But, today, the Bay has turned to Clay, as in Clay-colored Sparrow, and that is what I am celebrating. I know how this species can be confused with the Chipping Sparrow, but I have gone over my field notes, run through field guides, looked at internet photos, and called my bird savvy son. He says that they are seen in mixed flocks with Chipping Sparrows (as Sibley guide mentions), and that the field marks and observations that I describe are consistent with the species.
I met this bird as it flushed with a flock of Chippies. It fed alone on asphalt near a maintenance building at Fellows Lake, 25-30 feet from the small flock of Chipping Sparrows. It's head was rounder and larger than a Chipping Sparrow giving it an overall larger appearance. It had a very buffy supercilium, clean facial markings, clear white patches around its moustache, a buffy overall appearance, and an indistinct rump that contrasted with the highly visible gray rumps of the nearby Chippies. I can't remember a gray nape, but the clean, contrasting marks on the head were strikingly different from the more ratty appearing Chipping Sparrows. This caught my attention. The bird was feeding on the ground which could have partially hidden its nape.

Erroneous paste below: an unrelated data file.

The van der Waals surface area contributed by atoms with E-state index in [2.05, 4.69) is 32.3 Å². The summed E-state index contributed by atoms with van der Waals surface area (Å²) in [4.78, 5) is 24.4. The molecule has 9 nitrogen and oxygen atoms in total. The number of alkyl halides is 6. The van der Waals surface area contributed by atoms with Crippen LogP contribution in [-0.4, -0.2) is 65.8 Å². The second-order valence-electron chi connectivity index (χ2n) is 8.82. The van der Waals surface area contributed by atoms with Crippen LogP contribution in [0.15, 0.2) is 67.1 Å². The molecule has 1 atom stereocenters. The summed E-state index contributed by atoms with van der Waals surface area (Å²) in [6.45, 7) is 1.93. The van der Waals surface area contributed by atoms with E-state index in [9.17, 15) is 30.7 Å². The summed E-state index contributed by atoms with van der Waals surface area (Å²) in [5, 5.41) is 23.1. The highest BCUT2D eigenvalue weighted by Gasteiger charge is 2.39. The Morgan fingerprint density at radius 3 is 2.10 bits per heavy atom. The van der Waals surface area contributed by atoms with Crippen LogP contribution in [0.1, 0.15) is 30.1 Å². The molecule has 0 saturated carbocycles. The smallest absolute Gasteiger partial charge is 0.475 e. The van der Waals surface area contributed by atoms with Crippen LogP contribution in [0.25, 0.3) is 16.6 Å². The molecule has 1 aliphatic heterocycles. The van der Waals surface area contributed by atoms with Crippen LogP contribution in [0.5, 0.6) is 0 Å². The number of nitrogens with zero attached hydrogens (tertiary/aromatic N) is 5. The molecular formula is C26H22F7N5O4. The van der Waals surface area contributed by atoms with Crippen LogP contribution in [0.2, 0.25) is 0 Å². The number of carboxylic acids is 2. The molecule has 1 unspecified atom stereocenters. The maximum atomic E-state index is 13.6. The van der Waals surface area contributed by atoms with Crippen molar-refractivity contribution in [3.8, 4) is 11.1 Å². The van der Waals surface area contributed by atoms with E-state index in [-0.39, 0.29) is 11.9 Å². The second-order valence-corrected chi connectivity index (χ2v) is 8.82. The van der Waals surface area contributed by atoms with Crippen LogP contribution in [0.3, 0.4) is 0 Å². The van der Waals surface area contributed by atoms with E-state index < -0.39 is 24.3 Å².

At any rate, the Clay-colored Sparrow had entered my life list at number 370.
So, hip, hip, hooray for bays, and clays, and days like these!
Red-tailed Hawk poses for me at Fellows Lake